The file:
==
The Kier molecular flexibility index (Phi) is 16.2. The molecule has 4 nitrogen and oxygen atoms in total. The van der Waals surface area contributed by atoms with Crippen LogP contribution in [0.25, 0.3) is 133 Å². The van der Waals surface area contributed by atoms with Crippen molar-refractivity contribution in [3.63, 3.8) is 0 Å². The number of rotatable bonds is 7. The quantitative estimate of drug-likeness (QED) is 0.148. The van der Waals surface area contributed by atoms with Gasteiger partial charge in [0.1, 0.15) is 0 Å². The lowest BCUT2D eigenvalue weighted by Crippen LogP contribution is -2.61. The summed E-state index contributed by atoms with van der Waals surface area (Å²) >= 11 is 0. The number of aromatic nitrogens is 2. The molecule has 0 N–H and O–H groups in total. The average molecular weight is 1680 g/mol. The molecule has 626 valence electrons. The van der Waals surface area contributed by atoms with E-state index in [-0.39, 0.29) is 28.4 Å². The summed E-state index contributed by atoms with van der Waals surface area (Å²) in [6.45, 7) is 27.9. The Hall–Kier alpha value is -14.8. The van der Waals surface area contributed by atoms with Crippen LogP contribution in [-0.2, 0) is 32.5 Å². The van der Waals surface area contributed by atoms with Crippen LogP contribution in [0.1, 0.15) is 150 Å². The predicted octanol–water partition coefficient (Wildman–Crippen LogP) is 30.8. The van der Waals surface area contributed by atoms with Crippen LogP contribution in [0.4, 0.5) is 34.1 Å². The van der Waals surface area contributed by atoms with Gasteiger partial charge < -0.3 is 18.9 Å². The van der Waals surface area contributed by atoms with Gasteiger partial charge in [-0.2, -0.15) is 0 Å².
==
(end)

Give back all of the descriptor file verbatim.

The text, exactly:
The Kier molecular flexibility index (Phi) is 16.2. The molecule has 4 nitrogen and oxygen atoms in total. The van der Waals surface area contributed by atoms with Crippen LogP contribution in [0.25, 0.3) is 133 Å². The van der Waals surface area contributed by atoms with Crippen molar-refractivity contribution in [3.63, 3.8) is 0 Å². The number of rotatable bonds is 7. The quantitative estimate of drug-likeness (QED) is 0.148. The van der Waals surface area contributed by atoms with Gasteiger partial charge in [0.1, 0.15) is 0 Å². The lowest BCUT2D eigenvalue weighted by Crippen LogP contribution is -2.61. The summed E-state index contributed by atoms with van der Waals surface area (Å²) >= 11 is 0. The number of aromatic nitrogens is 2. The molecule has 0 N–H and O–H groups in total. The average molecular weight is 1680 g/mol. The molecule has 626 valence electrons. The van der Waals surface area contributed by atoms with E-state index in [-0.39, 0.29) is 28.4 Å². The summed E-state index contributed by atoms with van der Waals surface area (Å²) in [6.45, 7) is 27.9. The Hall–Kier alpha value is -14.8. The van der Waals surface area contributed by atoms with Crippen LogP contribution in [-0.2, 0) is 32.5 Å². The van der Waals surface area contributed by atoms with Crippen LogP contribution in [0.1, 0.15) is 150 Å². The predicted octanol–water partition coefficient (Wildman–Crippen LogP) is 30.8. The van der Waals surface area contributed by atoms with Crippen LogP contribution in [0.4, 0.5) is 34.1 Å². The van der Waals surface area contributed by atoms with Gasteiger partial charge < -0.3 is 18.9 Å². The van der Waals surface area contributed by atoms with Gasteiger partial charge in [-0.2, -0.15) is 0 Å².